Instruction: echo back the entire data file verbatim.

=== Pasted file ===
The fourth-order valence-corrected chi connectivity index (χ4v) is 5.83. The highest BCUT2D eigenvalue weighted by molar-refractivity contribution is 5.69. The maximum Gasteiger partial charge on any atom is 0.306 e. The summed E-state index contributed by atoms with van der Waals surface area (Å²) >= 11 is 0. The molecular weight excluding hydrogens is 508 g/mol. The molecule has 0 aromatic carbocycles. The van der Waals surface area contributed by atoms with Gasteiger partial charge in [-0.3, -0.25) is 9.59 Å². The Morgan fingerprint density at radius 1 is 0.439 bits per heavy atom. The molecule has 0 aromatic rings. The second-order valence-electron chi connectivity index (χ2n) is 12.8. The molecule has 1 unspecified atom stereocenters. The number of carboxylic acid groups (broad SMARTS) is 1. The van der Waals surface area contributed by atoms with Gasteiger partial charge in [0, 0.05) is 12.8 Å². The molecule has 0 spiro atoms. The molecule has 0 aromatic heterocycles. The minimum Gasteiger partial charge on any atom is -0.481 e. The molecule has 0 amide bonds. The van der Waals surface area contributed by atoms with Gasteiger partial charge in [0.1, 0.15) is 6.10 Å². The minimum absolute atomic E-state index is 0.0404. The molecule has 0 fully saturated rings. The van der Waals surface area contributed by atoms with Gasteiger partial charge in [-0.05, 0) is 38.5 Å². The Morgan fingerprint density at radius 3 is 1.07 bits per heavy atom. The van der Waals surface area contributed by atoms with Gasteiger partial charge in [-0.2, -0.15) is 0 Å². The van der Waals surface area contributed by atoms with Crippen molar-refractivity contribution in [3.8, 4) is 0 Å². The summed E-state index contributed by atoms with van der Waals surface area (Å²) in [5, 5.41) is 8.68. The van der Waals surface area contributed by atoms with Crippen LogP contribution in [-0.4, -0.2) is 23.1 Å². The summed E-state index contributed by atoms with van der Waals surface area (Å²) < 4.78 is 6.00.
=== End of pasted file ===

The fourth-order valence-corrected chi connectivity index (χ4v) is 5.83. The highest BCUT2D eigenvalue weighted by molar-refractivity contribution is 5.69. The maximum Gasteiger partial charge on any atom is 0.306 e. The summed E-state index contributed by atoms with van der Waals surface area (Å²) >= 11 is 0. The molecular weight excluding hydrogens is 508 g/mol. The molecule has 0 aromatic carbocycles. The van der Waals surface area contributed by atoms with Gasteiger partial charge in [-0.3, -0.25) is 9.59 Å². The Morgan fingerprint density at radius 1 is 0.439 bits per heavy atom. The molecule has 0 aromatic rings. The second-order valence-electron chi connectivity index (χ2n) is 12.8. The molecule has 1 unspecified atom stereocenters. The number of carboxylic acid groups (broad SMARTS) is 1. The van der Waals surface area contributed by atoms with Gasteiger partial charge in [0, 0.05) is 12.8 Å². The molecule has 0 spiro atoms. The molecule has 0 aromatic heterocycles. The minimum Gasteiger partial charge on any atom is -0.481 e. The molecule has 0 amide bonds. The van der Waals surface area contributed by atoms with Gasteiger partial charge in [0.1, 0.15) is 6.10 Å². The minimum absolute atomic E-state index is 0.0404. The molecule has 0 fully saturated rings. The van der Waals surface area contributed by atoms with Gasteiger partial charge in [-0.05, 0) is 38.5 Å². The Morgan fingerprint density at radius 3 is 1.07 bits per heavy atom. The van der Waals surface area contributed by atoms with Gasteiger partial charge in [-0.2, -0.15) is 0 Å². The van der Waals surface area contributed by atoms with Crippen molar-refractivity contribution in [3.8, 4) is 0 Å². The summed E-state index contributed by atoms with van der Waals surface area (Å²) in [5, 5.41) is 8.68. The van der Waals surface area contributed by atoms with Crippen LogP contribution in [-0.4, -0.2) is 23.1 Å². The summed E-state index contributed by atoms with van der Waals surface area (Å²) < 4.78 is 6.00.